The RFM principle stands for Recency, Frequency and Monetary Value. Using these three principles you can develop your customer loyalty program through calculating customer lifetime value, or put simply, how important the purchase patterns of each customer is to your business.
This is achieved by monitoring their purchases over time and selecting a weighting factor for each of the areas of;
You then apply a factor to each area, for example,
20 Points if within last 3 months
10 Points if within last 6 months
5 Points if within last 9 months
3 Points if within last 12 months
1 Points if within last 24 months
Number of Purchases within 24 months x 4 points each (Maximum = 20 points)
For Monetary Value;
Dollar value of purchases within 24 months x 10% (Maximum = 20 points)
The weighting factors are for a total of 10, and are usually applied as 2, 3 and 5. For example if Frequency (of purchase) was the most important factor for your business right now, then you would weight this as 5. This might be followed by Recency (of purchase) set at 3, then Monetary Value (of the purchase) set at 2. The good thing about this process is that you can alter these factors based on the relevance to your business at any given time.
By using the RFM principle you can clearly see which customers are the most important to your business, based the relevance that you select. Many businesses just concentrate on the big money customers, and their focus is on the purchasers of volume products.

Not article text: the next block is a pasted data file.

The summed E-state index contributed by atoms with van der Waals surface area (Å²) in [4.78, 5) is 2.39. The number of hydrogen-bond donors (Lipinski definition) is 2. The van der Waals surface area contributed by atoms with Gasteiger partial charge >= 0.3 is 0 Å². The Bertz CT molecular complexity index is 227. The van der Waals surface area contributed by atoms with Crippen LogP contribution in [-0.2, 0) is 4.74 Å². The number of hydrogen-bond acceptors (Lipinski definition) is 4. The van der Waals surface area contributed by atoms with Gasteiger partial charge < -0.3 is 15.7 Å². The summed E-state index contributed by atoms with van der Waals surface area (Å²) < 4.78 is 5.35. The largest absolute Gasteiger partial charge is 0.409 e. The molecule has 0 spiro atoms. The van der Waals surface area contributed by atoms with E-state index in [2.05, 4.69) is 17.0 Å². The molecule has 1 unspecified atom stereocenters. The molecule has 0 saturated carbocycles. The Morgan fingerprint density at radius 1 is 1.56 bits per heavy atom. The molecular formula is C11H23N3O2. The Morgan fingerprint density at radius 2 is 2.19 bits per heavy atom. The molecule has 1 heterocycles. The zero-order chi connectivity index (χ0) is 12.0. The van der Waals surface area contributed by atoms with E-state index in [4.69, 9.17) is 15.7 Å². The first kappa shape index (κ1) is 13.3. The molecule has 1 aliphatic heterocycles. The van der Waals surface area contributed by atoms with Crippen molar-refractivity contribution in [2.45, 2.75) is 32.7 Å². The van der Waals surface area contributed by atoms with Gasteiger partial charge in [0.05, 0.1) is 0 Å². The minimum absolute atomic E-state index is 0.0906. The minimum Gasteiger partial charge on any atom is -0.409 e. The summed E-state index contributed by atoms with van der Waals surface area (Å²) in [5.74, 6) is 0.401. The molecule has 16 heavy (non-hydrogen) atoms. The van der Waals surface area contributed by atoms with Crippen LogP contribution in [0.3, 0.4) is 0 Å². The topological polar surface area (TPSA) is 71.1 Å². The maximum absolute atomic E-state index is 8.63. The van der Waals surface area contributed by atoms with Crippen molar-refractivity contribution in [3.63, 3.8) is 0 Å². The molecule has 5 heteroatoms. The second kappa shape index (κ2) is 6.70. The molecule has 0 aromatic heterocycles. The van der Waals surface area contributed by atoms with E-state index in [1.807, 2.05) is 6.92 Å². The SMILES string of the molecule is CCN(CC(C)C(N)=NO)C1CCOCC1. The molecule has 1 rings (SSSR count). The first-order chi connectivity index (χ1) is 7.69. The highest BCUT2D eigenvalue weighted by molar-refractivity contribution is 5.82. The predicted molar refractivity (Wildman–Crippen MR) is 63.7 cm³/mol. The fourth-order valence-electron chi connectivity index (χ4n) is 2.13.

Whilst this is reasonable approach, the facts are that these are the most vulnerable group of customers by far. Some of these customers may buy big and not very often, which means they could be ripe pickings for your competitors, when time is right, and when you least expect it!
The RFM principle helps you focus on those customers that have purchased Recently, Frequently and by the Monetary Value of the purchase. You set your own parameters for the monitoring of the purchasing patterns, and then you can clearly see the true customer lifetime value. This might assist you in developing your customer experience management program.
The RFM Principle and the 80/20 Rule
Many people associate the RFM principle with the 80/20 rule (or Pareto's Law). The process does condense the customers purchasing patterns in some form of 80/20, whereby 80% of the sales come from 20% of the customers and this is a further extension of analysis that you can derive from this process.
The important thing however, is not to lose focus on the customers that have a lower ranking (the 20%) for now. You should focus your efforts on nurturing these customers into the higher rankings, this can be achieved through:
Increased call cycle activity
Increased email marketing broadcasts
And as a result of these activities you can then monitor their progress through the RFM process, this will also aid in the evaluation of the effectiveness of your marketing activities. See also 80-20 rule
Developing a Customer Loyalty Program
When you use the RFM principle you can also easily develop a customer loyalty program based on the purchasing patterns of your customers. Where you have points assigned for Recency, Frequency and Monetary Value, you could assign the same amount (or a different points concept) of points for loyalty to your product or service.
Consider using a range of customer loyalty concepts to develop and measure customer loyalty, and reward your customers who keep coming back to buy from you and not your competitors!